Don’t ask me about food.. I texted my friend, but there is a noodle place I’ve been wanting to try.
He replied back and said we’d just eat there instead of looking for another place, and so after spending hours going through souvenir t-shirts1 and batik, we drove to the noodle place to eat a late lunch.
As soon as we sat down, my friend said, “Don’t you want to ask a question?”
I looked around and then I got it. He wanted me to ask if the noddles were cooked with pork.
Living in Java, an island that according to Wikipedia is more than 90% Muslim, pork isn’t something I frequently find. This isn’t to say that it doesn’t exist. In Solo in particular, you can drive down the street and see several eateries advertising pork. On the flip side, you also often see eateries with signs that say they don’t serve pork. Sometimes they also have signs that say the don’t serve alcohol, occasionally to humorous results.
But though I often gripe about how much I miss pork, I do recognize that not eating pork is actually a serious religious decision and so—even though I hate talking to strangers and especially hate talking to strangers in Indonesian—I sucked it up and asked about the pork. Actually, what I said was, “This has chicken in it, doesn’t it?”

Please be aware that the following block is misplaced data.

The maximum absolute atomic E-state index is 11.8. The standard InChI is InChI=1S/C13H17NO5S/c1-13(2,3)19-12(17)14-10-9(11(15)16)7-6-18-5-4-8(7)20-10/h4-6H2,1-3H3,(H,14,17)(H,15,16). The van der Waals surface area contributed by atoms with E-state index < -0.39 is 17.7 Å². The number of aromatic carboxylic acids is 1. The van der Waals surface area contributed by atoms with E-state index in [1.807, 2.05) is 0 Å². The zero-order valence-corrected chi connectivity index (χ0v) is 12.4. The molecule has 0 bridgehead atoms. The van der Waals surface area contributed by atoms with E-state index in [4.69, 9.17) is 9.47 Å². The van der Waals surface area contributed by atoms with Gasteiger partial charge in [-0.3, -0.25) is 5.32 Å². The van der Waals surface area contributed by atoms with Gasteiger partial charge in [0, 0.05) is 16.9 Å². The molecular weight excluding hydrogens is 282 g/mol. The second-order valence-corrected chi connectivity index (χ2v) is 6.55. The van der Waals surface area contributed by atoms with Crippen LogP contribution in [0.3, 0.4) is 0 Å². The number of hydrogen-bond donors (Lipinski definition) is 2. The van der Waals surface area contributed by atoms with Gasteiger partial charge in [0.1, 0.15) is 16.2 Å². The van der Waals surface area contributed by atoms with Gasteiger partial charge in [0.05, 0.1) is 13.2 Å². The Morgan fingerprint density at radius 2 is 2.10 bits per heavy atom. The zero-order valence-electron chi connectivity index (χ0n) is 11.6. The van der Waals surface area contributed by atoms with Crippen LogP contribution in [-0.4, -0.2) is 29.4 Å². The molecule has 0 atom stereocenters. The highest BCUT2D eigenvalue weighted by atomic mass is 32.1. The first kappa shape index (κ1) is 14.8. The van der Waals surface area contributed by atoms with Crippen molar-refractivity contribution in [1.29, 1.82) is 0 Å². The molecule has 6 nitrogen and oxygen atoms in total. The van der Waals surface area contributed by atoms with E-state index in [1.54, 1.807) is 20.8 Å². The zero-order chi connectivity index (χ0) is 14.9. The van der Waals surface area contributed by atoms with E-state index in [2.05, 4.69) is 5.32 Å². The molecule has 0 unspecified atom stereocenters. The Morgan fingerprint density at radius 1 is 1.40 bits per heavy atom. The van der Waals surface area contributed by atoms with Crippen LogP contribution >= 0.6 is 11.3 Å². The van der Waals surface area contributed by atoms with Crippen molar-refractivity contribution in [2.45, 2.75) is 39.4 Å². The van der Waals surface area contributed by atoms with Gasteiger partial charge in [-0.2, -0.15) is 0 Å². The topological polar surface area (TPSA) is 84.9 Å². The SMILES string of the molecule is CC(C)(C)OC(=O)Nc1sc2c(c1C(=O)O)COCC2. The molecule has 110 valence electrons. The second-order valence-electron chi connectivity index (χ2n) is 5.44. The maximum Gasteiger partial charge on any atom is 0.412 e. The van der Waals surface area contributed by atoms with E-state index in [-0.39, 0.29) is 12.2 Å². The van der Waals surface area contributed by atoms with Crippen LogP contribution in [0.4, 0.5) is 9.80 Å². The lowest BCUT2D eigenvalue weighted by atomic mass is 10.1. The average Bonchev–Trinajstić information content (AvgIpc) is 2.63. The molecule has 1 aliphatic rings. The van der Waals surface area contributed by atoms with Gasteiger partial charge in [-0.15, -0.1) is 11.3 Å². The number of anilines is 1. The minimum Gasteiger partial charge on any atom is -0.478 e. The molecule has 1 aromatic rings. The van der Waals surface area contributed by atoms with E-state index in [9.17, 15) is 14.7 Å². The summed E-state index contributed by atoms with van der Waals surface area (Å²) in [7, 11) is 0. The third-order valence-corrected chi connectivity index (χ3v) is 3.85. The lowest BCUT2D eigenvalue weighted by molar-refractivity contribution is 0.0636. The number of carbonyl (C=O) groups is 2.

The person dishing up my noodle soup was quick to inform me that no—it was B2, the polite abbreviation for pork2.
I turned back to my friend, instantly feeling awful. Way to go, Zoë, picking a noodle place that serves pork and taking a Muslim there to go eat. At the same time, I also felt a slight bit of resentment toward the eatery itself—why wasn’t there a sign saying that they served pork? How was anyone supposed to know? It seemed to me that people would be operating under a default of no pork.
My friend hastily said it was fine. He would just drink something. Still, that was mainly him just being nice.
The person serving then cut in to add that the meatball soup didn’t contain pork.
My friend accepted this and ate it, though first he made me try it and tell him if it tasted different than mine. It actually did taste completely different, but who knows if that was because of lack of pork or just because of different cooking techniques. My friend had his own doubts and over the next several days sent me several texts hinting at his discomfort and general religious struggles.
As for me, I also still haven’t really gotten over the situation. I know it was my friend’s choice to eat or not to eat. I also really don’t think that his soup had any pork in it. That said, it was my choice to eat there and therefore at least partially my responsibility to think it through and realize that a noodle place in Solo—which has a larger Chinese population than Jogja—could potentially be serving pork. I know my lingering unsettledness stems from the fact that I feel like I put my friend in a situation that made him uncomfortable. The blame lies on both of us, I guess and I’ll get over it eventually. But I’ll also think twice before taking a Muslim friend to a noodle place that I haven’t tried yet.
1My purchase in the banner above.
2B1 being dog.